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People who know more about self-driving technology trust it more
People who know more about self-driving technology trust it more

Enlarge (credit: Natalya Burova/Getty Images)

Robotaxis have a real public image problem, according to new survey data collected by an industry group. Partners for Automated Vehicle Education surveyed 1,200 Americans earlier this year and found that 48 percent of Americans say they would “never get in a taxi or ride-share vehicle that was being driven autonomously.” And slightly more Americans—20 percent versus 18 percent—think autonomous vehicles will never be safe compared to those who say they’d put their names down on a waiting list to get a ride in an autonomous vehicle.

PAVE says its data doesn’t reflect skepticism or fear based on the killing of a pedestrian by one of Uber’s autonomous vehicles, nor the series of drivers killed while using Tesla’s Autopilot. In fact, those events don’t even register with much of the population. Fifty-one percent said they knew nothing at all about the death of Elaine Herzberg in Arizona, and a further 37 percent only knew a little about the Uber death. Similar numbers said they knew nothing at all (49 percent) or very little (38 percent) about Tesla Autopilot deaths. But those who reported knowing a lot about the deaths were more likely to tell the survey they thought autonomous vehicles were safe now.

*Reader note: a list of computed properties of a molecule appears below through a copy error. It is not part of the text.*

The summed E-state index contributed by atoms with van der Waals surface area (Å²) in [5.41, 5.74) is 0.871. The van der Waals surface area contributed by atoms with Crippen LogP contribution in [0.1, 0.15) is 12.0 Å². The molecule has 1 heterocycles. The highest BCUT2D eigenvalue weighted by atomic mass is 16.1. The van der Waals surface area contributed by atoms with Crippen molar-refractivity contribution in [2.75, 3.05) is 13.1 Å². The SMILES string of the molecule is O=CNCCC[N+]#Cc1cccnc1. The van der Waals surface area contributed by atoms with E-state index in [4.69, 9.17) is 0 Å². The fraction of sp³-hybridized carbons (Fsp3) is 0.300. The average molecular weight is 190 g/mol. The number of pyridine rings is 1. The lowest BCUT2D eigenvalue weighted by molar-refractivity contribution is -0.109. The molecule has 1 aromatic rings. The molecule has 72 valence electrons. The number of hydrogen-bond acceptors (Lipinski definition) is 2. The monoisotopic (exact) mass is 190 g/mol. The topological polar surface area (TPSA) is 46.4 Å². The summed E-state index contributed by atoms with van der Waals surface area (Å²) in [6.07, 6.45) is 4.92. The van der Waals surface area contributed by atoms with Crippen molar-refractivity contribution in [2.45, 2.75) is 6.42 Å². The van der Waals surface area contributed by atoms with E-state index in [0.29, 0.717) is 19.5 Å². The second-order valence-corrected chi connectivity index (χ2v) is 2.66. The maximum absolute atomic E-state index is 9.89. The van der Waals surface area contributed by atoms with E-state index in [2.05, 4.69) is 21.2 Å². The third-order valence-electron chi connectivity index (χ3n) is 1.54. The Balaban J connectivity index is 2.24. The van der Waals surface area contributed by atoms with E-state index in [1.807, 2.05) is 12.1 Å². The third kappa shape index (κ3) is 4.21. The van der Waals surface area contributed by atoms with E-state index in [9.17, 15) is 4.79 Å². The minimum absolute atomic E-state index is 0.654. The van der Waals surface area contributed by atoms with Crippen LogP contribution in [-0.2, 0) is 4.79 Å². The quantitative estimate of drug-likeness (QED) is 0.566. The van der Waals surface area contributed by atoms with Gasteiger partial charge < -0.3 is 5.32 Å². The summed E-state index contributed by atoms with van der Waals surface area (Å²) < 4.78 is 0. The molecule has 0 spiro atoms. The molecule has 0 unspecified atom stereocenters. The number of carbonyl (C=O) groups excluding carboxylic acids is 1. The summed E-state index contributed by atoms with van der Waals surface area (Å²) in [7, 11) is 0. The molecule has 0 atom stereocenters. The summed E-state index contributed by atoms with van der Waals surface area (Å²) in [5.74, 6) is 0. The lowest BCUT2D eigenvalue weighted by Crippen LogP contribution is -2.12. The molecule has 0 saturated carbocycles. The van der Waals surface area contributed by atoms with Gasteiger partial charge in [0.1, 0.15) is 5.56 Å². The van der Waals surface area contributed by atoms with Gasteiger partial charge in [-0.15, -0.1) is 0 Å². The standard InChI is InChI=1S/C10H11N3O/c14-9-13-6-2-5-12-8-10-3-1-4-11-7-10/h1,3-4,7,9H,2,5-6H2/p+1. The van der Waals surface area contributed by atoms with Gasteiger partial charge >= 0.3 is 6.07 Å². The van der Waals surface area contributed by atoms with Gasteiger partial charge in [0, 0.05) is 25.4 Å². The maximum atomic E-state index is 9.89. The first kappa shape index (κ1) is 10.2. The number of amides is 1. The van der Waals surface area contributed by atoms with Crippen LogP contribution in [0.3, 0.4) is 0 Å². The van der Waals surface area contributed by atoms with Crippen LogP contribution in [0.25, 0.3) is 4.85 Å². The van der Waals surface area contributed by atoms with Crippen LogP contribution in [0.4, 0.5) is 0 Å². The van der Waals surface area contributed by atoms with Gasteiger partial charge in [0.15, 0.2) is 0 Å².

According to the survey data, getting a ride in a robotaxi might change some of those minds. Three in five said that they’d have more trust in autonomous vehicles if they had a better understanding of how those vehicles worked, and 58 percent said that firsthand experience—i.e. going for a ride in a self-driving car—would make them trust the technology more.

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